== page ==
State getting Geeks customers back their gear

kjahner@newsobserver.comJuly 1, 2014 

Customers’ computer equipment was recovered from multiple Raleigh Geeks locations. The state is suing the chain.


— As the North Carolina Department of Justice builds its civil case against Raleigh Geeks, a computer repair chain with a location in Cleveland, it has recovered 133 electronic items from stores in an effort to return them to customers.

The state has also added Mark Edward White as a defendant. He joins Timothy J. Staie Jr., Garrett J. Foster and Steven A. Leo. Despite filing the initial case in May, the department has been unable to serve Staie or Lao. Only Foster has shown up in court.

The department has already secured an injunction forcing the four-store chain to return customer property and cease doing business until the case is over. Landlords helped the state retrieve the parts. Parts were not recovered directly from the already cleared-out Cleveland location; however, some appear to have come from the shop off N.C. 42. near I-40.

The lawsuit alleges that the company violated the Unfair and Deceptive Trade Practices Act. The suit stems from 24 complaints filed with the Justice Department. Customers claim to have been given the runaround for weeks, only to have still-broken, more-broken or wrong computers, tablets or phones returned or not returned at all. The store, which charged for repair work in full up front, promised a refund if a customer was not satisfied; however, those refunds were routinely denied.

The Better Business Bureau gives Raleigh Geeks an F rating with dozens of other complaints to which the store has not responded.

Matt Liles, the department attorney on the case, said most of the items had receipts or other customer information attached. Dozens, however, did not. The parts range from laptops and televisions to phones and computers.

He said those who have already filed a complaint with the Justice Department does not need to act. The department will contact those whose parts were recovered and can be linked to a customer. But Liles added that anyone who has yet to file a complaint against Raleigh Geeks should do so, preferably with model and serial numbers for their products.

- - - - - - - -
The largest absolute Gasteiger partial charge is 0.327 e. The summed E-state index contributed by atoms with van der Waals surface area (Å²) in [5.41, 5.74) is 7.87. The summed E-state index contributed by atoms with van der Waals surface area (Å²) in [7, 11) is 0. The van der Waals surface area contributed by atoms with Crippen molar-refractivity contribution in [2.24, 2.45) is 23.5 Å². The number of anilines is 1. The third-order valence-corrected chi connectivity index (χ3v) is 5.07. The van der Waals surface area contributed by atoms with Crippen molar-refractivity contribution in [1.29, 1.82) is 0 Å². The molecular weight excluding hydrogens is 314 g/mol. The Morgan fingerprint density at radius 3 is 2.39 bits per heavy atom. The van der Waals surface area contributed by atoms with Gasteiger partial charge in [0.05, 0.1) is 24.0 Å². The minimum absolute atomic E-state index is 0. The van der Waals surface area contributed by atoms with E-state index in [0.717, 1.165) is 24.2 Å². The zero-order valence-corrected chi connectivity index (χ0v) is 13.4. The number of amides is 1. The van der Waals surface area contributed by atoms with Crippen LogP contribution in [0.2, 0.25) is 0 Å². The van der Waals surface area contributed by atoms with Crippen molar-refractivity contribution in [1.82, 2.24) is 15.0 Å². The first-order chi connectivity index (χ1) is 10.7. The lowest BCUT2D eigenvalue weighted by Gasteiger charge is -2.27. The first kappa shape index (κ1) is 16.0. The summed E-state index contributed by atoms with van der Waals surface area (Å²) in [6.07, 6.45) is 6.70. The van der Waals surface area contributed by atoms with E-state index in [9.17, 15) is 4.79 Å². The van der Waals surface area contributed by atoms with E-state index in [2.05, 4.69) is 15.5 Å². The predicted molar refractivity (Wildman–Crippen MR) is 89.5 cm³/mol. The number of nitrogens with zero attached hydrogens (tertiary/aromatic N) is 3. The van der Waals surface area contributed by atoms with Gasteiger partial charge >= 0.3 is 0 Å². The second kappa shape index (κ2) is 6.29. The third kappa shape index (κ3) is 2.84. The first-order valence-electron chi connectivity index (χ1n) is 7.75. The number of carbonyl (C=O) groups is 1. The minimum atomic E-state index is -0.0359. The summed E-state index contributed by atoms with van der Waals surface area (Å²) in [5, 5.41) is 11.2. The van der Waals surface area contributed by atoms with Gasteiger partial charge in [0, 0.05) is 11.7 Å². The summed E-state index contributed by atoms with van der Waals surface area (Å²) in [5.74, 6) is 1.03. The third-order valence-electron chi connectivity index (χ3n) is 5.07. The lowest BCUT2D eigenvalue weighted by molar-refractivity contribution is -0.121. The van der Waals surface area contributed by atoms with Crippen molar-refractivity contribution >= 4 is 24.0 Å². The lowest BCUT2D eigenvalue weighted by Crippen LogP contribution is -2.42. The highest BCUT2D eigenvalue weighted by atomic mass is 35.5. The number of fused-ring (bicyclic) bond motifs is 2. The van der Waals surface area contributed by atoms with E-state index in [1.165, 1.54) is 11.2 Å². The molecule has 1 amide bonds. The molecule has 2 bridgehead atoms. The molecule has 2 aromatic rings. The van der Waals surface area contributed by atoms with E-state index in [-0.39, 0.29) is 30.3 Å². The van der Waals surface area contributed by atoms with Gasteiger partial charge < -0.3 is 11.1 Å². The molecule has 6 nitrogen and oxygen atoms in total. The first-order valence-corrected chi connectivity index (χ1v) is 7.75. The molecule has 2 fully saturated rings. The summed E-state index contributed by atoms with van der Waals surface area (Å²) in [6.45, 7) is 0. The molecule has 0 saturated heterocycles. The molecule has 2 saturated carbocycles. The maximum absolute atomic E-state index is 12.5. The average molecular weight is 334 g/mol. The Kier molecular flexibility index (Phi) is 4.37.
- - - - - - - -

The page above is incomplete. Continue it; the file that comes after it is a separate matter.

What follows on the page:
“It’s really a lesson for why people should write down their serial numbers for big purchases like this,” Liles said.

Staie and Edwards have been tied to North Myrtle Beach shops that had similar problems with customers and the Better Business Bureau. White also faced 18 counts of felony conversion when customers accused him of keeping their computers after closing Laptop Pros in Smithfield in 2010. Those charges were later dismissed after property was recovered.

Staie and Edwards are listed as owners of the business, according to the BBB.

Foster claimed in court that he is innocent. He also claims the other defendants used his name during instances – cited by the lawsuit – in which customers said he mistreated them, Liles said.

The lawsuit states that customers were given incorrect names of employees. Allegedly, employees would give a fake name to a customer, who on later visits was told that no one by that name worked there. Such patterns has made assigning ownership of the company difficult for the government. The Secretary of State’s website does not list Raleigh Geeks. Fuquay Protech Computers LLC filed a form in Wake County stating its intent to operate as Raleigh Geeks. Staie is listed as a manager.

Attempts to reach the accused were unsuccessful.

According to records, including business and voter records, White, Staie and Foster have shared a common address in Lillington, either currently or within the past few years.

Jahner: 919-829-4822; Twitter: @garnercleveland

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